Are Your Performance Expectations Reasonable?- Part Two

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There are five strategies that can help managers set expectations that will allow their employees to perform better and reduce their own frustration and stress in the workplace. We discussed the first two in the previous blog and will discuss the last three in this blog.

Strategy #3: Establish a realistic deadline.

It is important to consider what you can reasonably expect of an employee before you set a deadline. There are many factors that can affect your decision about the length of time it should take for the employee to complete the task. For example: the employee’s current work load and deadlines; the complexity of the task; if the employee has performed the task before or is new to the assignment; and the availability of the resources necessary to support performance of the task.

If you need the task performed within a specific deadline that has no flexibility, then review the employee’s current workload, rearrange priorities and deadlines for other tasks, and/or focus in on what absolutely needs to be done by the finite deadline.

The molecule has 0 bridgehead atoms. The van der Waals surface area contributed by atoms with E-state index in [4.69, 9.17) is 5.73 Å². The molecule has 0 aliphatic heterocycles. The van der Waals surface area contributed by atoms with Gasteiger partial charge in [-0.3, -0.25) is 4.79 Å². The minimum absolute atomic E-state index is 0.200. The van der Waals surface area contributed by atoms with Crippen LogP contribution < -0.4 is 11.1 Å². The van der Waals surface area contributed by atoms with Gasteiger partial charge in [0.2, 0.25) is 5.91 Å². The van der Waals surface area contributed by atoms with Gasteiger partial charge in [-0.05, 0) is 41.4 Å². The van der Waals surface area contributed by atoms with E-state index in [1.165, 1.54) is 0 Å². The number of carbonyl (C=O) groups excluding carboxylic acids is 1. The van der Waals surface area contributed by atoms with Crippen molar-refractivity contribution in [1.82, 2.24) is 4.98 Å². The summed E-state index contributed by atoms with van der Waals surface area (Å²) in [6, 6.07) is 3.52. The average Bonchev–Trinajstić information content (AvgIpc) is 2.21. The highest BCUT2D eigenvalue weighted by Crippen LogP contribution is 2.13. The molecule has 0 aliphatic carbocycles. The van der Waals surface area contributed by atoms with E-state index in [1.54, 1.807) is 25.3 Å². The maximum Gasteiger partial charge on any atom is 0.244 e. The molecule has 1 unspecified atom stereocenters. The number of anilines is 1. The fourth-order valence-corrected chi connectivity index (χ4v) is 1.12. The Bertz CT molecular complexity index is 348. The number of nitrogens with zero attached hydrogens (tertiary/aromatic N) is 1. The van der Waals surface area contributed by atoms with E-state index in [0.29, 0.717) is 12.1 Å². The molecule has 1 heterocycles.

Strategy #4: Avoid projecting what you expect of yourself onto others.

You may have very high expectations for yourself. You may work long hours or be a super achiever who needs little sleep or limits your social and personal life so you can outperform those around you. Just because you have set these expectations for yourself and you choose to make personal sacrifices to meet them does not mean you can expect others to act the same way.

You may also have a set idea regarding how to execute a task. You need to allow the employee the flexibility to select his or her own approach as long as it will achieve the performance goal.

Make sure that you set expectations that are realistic for the individual who will be performing the task, not those you set for yourself.

Strategy #5: Do not expect perfection.

If you are perfectionist, it is probable that you expect perfection from others. Don’t do that. This can be seriously damaging to your work and personal relationships.

Accept that perfection is difficult if not impossible to achieve. If you set expectations that high, you will always be disappointed. Since your employees will never be successful, they will begin to feel like failures and their morale will plummet. It is possible that you will end up having to perform the task because no one else meets or wants to meet your expectations.

Set expectations that satisfy these simple criteria: they are reasonable, necessary and sufficient.

In reflection,

Deb

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